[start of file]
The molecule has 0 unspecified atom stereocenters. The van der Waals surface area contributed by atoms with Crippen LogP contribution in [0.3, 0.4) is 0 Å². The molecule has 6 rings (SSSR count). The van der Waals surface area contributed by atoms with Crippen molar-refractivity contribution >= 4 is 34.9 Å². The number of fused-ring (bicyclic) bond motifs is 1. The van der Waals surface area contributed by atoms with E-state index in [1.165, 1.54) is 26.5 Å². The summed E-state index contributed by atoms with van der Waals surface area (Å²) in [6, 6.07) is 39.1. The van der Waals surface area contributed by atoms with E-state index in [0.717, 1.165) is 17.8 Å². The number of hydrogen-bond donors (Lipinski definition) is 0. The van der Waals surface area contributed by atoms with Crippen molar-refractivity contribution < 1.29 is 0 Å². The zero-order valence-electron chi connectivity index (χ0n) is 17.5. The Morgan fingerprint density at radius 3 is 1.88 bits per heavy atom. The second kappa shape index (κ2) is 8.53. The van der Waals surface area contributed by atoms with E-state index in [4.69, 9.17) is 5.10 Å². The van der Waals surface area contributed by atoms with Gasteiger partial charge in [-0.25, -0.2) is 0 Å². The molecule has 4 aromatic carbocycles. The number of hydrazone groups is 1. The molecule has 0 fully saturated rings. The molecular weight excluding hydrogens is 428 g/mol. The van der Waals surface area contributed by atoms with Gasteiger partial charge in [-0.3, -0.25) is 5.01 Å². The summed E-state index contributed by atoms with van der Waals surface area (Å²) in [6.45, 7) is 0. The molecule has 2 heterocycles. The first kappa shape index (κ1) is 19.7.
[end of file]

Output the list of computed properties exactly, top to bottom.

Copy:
The molecule has 0 unspecified atom stereocenters. The van der Waals surface area contributed by atoms with Crippen LogP contribution in [0.3, 0.4) is 0 Å². The molecule has 6 rings (SSSR count). The van der Waals surface area contributed by atoms with Crippen molar-refractivity contribution >= 4 is 34.9 Å². The number of fused-ring (bicyclic) bond motifs is 1. The van der Waals surface area contributed by atoms with E-state index in [1.165, 1.54) is 26.5 Å². The summed E-state index contributed by atoms with van der Waals surface area (Å²) in [6, 6.07) is 39.1. The van der Waals surface area contributed by atoms with E-state index in [0.717, 1.165) is 17.8 Å². The number of hydrogen-bond donors (Lipinski definition) is 0. The van der Waals surface area contributed by atoms with Crippen molar-refractivity contribution < 1.29 is 0 Å². The zero-order valence-electron chi connectivity index (χ0n) is 17.5. The Morgan fingerprint density at radius 3 is 1.88 bits per heavy atom. The second kappa shape index (κ2) is 8.53. The van der Waals surface area contributed by atoms with E-state index in [4.69, 9.17) is 5.10 Å². The van der Waals surface area contributed by atoms with Gasteiger partial charge in [-0.25, -0.2) is 0 Å². The molecule has 4 aromatic carbocycles. The number of hydrazone groups is 1. The molecule has 0 fully saturated rings. The molecular weight excluding hydrogens is 428 g/mol. The van der Waals surface area contributed by atoms with Gasteiger partial charge in [-0.3, -0.25) is 5.01 Å². The summed E-state index contributed by atoms with van der Waals surface area (Å²) in [6.45, 7) is 0. The molecule has 2 heterocycles. The first kappa shape index (κ1) is 19.7.